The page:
A template could be as simple and general as SOMEONE or SOMETHING is DOING SOMETHING to SOMEONE or SOMETHING ELSE; or it could be much more complex, with lots and lots of “moving parts” that vary enormously. Once the template is selected, it is populated with words from our pretty large vocabulary list, which is categorised and tagged into particular types of people, places, things and actions: for example, rulers (like queens or presidents), animals, gemstones, books, magical things, things that are long, things to do with space, transitive verbs like kissing and killing, and intransitive verbs like singing and sleeping. There’s also clean-up code that fixes things like grammar, pluralisation, choosing between a or an, and so on.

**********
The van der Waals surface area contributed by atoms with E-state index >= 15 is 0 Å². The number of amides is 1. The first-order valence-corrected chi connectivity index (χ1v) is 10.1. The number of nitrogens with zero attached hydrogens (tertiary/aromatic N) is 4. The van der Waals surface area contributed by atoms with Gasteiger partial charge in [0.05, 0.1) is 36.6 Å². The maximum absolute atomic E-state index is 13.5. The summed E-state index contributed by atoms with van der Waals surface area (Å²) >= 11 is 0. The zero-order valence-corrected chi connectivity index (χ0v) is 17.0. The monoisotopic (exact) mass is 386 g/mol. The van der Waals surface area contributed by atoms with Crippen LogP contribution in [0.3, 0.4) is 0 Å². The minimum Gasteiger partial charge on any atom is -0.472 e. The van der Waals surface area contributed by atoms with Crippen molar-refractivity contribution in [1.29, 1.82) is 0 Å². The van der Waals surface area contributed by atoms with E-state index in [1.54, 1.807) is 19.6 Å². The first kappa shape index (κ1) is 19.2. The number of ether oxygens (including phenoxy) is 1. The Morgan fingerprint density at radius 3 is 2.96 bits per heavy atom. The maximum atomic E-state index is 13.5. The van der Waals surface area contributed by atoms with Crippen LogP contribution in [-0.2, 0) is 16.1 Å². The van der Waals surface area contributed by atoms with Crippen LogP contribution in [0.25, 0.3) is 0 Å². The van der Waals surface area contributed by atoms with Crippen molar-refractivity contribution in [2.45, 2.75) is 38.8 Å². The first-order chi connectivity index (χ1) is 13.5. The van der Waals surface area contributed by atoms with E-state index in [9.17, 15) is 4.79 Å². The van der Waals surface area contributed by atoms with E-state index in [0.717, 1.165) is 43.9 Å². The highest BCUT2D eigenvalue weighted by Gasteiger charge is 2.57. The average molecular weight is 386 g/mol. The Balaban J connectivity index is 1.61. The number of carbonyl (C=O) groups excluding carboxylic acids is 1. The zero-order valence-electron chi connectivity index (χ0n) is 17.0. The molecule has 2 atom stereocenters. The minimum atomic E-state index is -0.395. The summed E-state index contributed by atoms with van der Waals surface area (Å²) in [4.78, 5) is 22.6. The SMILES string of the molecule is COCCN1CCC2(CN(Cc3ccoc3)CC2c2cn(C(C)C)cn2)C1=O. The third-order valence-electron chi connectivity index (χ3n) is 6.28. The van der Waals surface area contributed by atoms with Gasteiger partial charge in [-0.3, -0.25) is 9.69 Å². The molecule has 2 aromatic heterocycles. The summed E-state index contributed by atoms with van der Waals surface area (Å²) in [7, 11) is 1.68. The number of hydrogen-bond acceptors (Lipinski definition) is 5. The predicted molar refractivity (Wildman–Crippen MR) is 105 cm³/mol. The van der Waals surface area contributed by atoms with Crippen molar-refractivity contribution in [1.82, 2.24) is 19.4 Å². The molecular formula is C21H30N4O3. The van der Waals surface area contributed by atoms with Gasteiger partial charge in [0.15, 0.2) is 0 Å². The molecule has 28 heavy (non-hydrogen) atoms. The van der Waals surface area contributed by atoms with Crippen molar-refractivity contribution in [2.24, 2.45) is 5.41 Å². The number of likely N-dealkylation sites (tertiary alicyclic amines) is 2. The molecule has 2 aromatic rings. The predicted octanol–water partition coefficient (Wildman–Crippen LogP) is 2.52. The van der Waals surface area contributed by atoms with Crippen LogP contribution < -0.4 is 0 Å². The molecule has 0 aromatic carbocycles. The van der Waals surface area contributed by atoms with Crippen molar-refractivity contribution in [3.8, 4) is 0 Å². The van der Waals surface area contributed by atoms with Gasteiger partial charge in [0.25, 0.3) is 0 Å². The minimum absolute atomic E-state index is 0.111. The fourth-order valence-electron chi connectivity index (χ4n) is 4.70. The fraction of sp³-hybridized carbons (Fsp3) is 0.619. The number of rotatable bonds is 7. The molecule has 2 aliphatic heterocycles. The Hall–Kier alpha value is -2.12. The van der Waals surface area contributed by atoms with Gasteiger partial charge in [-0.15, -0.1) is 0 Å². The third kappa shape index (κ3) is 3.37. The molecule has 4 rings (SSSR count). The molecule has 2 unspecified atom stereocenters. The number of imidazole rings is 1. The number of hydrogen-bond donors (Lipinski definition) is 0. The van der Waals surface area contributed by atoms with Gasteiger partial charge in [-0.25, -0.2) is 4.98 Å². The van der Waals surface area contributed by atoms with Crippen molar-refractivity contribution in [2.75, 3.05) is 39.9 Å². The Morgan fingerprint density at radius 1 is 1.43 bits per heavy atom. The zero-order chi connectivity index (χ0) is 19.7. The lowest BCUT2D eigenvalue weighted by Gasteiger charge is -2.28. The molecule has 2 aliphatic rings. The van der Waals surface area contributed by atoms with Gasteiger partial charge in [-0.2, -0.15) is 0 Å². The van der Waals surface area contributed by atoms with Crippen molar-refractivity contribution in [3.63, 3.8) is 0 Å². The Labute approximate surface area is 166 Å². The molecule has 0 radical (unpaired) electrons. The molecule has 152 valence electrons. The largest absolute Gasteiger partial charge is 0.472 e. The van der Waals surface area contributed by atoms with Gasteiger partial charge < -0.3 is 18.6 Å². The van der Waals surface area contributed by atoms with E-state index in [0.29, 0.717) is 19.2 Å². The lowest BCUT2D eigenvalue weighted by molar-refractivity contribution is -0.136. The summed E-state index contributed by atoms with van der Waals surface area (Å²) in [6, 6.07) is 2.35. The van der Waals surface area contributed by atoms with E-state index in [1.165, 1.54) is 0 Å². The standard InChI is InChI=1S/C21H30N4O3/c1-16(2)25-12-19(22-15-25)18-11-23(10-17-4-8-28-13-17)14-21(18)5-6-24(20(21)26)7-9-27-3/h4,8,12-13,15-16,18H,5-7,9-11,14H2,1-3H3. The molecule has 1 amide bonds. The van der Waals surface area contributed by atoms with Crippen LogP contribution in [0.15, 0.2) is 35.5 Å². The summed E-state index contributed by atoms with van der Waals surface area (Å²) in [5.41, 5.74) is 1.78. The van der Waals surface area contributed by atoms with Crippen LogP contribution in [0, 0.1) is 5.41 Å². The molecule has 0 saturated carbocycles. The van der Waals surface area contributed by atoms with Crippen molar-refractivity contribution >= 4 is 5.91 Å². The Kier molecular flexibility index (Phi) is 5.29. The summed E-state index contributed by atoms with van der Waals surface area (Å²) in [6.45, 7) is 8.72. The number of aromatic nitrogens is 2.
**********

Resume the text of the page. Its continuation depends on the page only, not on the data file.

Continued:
One principle we try to follow is to get as much variation as possible with each template; ideally, stories from the same template should look mostly or totally different. One way we do this is by making the vocab as flexible as possible, and employing as many categories of things as we can at all times. Probably our two most fruitful and frequently used categories are simply “concrete things” (like clocks or swans) and “abstract things” (like love or capitalism). The variability means that even we are surprised by the results a lot of the time, despite knowing everything that’s in the database.

In terms of authorship – do you feel you are the creator of the Magic Realism Bot stories, or is the bot the author?

It’s both, really. Many people seem to ascribe full authorship to the Twitter bot, which I don’t mind, but I find a bit unusual, because I know how long it took to get it tweeting coherently!